Governments at every level will be given six months to come up with a unified strategy to stanch the flow of illegal drugs across the nation's long and mostly unguarded northern border.
A measure passed Tuesday by the House calls for the Office of National Drug Control Policy to lead the way in coming up with a way to blunt the growing movement of Ecstasy, heroin, cocaine and marijuana across the U.S.-Canadian border. The measure calls for ONDCP to work with the head of each relevant national drug control program agency and state, local, tribal, and international governments to develop strategy.
The Senate passed the measure Monday night.
Democratic Sens. Charles Schumer and Kirsten Gillibrand of New York, Republican Sen. Susan Collins of Maine and U.S. Rep. Bill Owens, D-N.Y., said the only way to patch smuggling holes along the porous, 4,000-mile-plus border is to work together.
Any strategy will have to delineate the roles of each national drug control agency, identify the specific resources it will take to implement the plan and focus on trafficking through Native Indian reservations.
In 2007, agents seized just a single kilogram of heroin and cocaine, compared with 18 kilograms of cocaine and 28 kilograms of heroin in 2009, U.S. Justice Department statistics show. There were 3,423 kilograms of marijuana confiscated last year, compared with 2,792 kilograms two years earlier.
Far more of those drugs come across the southern border, but agents seize eight times the amount of the club drug Ecstasy up north than they do on the southern border. Over the past five years, agents on the northern border have nabbed about 400 kilograms (880 pounds) of Ecstasy each year.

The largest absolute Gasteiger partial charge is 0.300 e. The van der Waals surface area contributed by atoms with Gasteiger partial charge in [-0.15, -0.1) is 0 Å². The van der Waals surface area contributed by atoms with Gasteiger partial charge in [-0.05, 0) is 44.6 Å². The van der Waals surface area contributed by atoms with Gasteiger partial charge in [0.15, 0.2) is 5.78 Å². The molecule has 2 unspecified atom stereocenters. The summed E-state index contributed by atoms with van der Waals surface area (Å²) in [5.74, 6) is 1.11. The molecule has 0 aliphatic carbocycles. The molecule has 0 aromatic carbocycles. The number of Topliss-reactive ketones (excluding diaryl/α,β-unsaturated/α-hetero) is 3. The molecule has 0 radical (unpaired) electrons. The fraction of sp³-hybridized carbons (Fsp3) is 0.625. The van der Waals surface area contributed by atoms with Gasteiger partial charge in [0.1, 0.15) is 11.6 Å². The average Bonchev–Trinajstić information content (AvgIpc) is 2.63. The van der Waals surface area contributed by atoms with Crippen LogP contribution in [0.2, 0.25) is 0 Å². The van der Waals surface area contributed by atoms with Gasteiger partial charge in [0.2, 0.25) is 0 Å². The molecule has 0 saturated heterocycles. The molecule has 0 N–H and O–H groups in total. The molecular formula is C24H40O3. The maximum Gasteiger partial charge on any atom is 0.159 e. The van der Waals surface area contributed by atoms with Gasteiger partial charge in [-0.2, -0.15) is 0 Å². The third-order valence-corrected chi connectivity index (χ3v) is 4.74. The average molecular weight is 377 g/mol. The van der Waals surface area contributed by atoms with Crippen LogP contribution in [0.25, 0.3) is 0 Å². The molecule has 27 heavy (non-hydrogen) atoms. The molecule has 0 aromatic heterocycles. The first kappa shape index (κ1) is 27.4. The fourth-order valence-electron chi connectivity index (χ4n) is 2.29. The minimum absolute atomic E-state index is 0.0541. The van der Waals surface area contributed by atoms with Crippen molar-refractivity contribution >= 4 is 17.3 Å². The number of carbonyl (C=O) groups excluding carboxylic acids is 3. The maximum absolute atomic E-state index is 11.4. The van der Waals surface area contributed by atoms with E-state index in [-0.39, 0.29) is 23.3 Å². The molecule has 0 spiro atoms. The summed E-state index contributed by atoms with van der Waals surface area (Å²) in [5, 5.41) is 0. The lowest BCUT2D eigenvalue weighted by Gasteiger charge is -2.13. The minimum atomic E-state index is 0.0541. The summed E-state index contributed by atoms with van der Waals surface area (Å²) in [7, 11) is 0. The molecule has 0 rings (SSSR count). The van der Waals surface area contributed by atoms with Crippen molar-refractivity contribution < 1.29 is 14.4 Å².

"Law enforcement in communities along the northern border can rest a little easier tonight knowing that the resources they need to stop the flow of drugs should be on the way soon," Schumer said in a prepared statement.
If President Barack Obama signs the bill, the ONDCP will have 180 days to make recommendations. Funding will be sorted out once a strategy is in place.
"The Obama Administration is committed to a comprehensive and balanced approach to drug control that relies on reducing both the demand and supply of drugs in the United States," White House Drug Policy Director Gil Kerlikowske said in a statement Tuesday. "Employing a smart, effective, and coordinated drug control strategy along our Northern border is critical to our efforts to reduce drug use and its consequences."
Tuesday, December 21, 2010
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